Ransomware has become outrageously popular in the past few years, and Ransomware as a service has gained even more traction. Ransomware as a service is spreading like wildfire, and if you’re infected and don’t pay up, you can bid adieu to all of the data on your computer. How Ransomware as a service works is pretty simple – it all begins when you click on a link or visit a webpage that has Ransomware embedded in it, and as soon as the Ransomware infects your computer, it starts slowing down tremendously, following which a message pops up onto your screen and locks you out of your own computer.
The gist of the message is, in almost all cases, constant – pay up the amount specified by the Ransomware in the allotted amount of time, or say goodbye to all of the data on your computer which has been encrypted by the Ransomware and will be deleted upon failure to meet the Ransomware’s demands. Once your computer has been infected by a Ransomware, the odds are stacked against you as there is very little chance of you being able to recover the data on your computer without paying the fee – no antivirus will help you and nothing short of a highly destructive clean installation of your OS will get rid of the Ransomware.
The time to fight against Ransomware is not after your computer has been infected by it – it’s before. By periodically creating a system image of your computer, you ensure that, in the event that your computer becomes infected with Ransomware, you can simply restore your entire computer to the state it was in before the infection. A system image is a byte-to-byte copy of your computer’s HDD/SSD and can be used to restore your computer to the exact state it was in when the system image was created.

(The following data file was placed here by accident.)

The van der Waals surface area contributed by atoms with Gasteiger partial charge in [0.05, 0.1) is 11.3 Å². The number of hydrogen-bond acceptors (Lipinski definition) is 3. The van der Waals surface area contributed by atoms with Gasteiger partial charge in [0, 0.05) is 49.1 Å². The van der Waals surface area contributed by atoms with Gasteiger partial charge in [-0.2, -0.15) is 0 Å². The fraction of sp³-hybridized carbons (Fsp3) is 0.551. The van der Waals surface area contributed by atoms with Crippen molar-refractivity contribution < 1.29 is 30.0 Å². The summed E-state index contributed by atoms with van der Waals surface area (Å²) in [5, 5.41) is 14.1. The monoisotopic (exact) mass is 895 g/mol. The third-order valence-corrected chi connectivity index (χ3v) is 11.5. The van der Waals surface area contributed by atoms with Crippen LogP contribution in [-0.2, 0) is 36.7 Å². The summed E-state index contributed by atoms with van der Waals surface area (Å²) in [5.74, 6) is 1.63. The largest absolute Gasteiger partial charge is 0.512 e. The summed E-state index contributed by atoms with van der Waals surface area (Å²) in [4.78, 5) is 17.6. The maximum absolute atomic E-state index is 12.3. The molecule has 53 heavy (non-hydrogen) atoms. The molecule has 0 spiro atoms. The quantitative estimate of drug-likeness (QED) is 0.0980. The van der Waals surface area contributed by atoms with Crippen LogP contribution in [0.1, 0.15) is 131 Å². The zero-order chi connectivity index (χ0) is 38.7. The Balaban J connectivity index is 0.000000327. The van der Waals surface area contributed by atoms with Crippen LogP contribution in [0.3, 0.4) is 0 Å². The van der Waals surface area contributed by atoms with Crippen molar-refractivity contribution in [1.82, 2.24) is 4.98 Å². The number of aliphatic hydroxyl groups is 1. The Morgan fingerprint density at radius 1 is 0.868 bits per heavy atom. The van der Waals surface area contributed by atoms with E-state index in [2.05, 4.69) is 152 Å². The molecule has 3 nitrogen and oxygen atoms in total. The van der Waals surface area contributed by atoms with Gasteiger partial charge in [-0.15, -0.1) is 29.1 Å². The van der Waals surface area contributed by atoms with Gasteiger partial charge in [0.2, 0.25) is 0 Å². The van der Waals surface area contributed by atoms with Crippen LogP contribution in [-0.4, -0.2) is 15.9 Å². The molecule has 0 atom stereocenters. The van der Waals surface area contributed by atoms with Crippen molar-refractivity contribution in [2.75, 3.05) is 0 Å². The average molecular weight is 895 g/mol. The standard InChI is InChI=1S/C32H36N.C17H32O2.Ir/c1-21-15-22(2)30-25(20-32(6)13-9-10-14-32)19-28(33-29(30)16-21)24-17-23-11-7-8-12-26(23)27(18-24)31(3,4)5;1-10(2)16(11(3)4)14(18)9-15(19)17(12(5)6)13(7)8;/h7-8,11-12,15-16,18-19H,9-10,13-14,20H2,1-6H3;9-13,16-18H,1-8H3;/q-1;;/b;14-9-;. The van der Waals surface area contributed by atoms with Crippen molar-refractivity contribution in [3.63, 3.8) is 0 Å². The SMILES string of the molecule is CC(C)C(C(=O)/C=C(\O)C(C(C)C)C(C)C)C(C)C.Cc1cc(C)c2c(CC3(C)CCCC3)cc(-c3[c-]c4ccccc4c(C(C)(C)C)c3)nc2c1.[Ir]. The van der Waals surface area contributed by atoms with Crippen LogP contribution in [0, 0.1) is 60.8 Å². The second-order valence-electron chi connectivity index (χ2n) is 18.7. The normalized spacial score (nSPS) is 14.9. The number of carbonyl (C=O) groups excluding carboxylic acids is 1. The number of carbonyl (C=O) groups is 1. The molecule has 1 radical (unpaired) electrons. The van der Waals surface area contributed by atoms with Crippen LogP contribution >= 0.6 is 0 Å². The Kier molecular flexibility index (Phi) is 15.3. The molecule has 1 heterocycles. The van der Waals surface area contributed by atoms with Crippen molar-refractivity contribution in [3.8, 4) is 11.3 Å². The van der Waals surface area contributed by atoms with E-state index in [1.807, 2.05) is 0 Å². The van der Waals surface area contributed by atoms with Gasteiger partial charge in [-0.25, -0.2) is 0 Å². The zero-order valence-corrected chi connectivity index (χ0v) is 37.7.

By default, a system image only contains system drives such as the drive that your OS is installed on and any OEM recovery drives. However, you can include as many more drives to a system image as are connected to your computer when you create it. While there are tons of third-party applications that can be used to create system images of Windows computers, all versions of Windows – including Windows 7, 8, 8.1 and 10 – come with their own utility that can be used for this purpose.
In order to create a system image of a Windows computer using the built-in utility, you can use this guide. As a preventative measure for if your computer ever gets infected by Ransomware, simply create a system image of your computer at regular intervals – say, every seven days, replacing the old system image with the new one. Be sure to store the system images you create on external storage mediums such as USB flash drives and external HDDs/SSDs that are not always connected to your computer so as to protect them from infection should your computer be affected by Ransomware.
If you make a habit out of creating system images of your computer beforehand, in the event that your computer is infected by Ransomware, you can simply restore the latest system image you created, and all will be well again.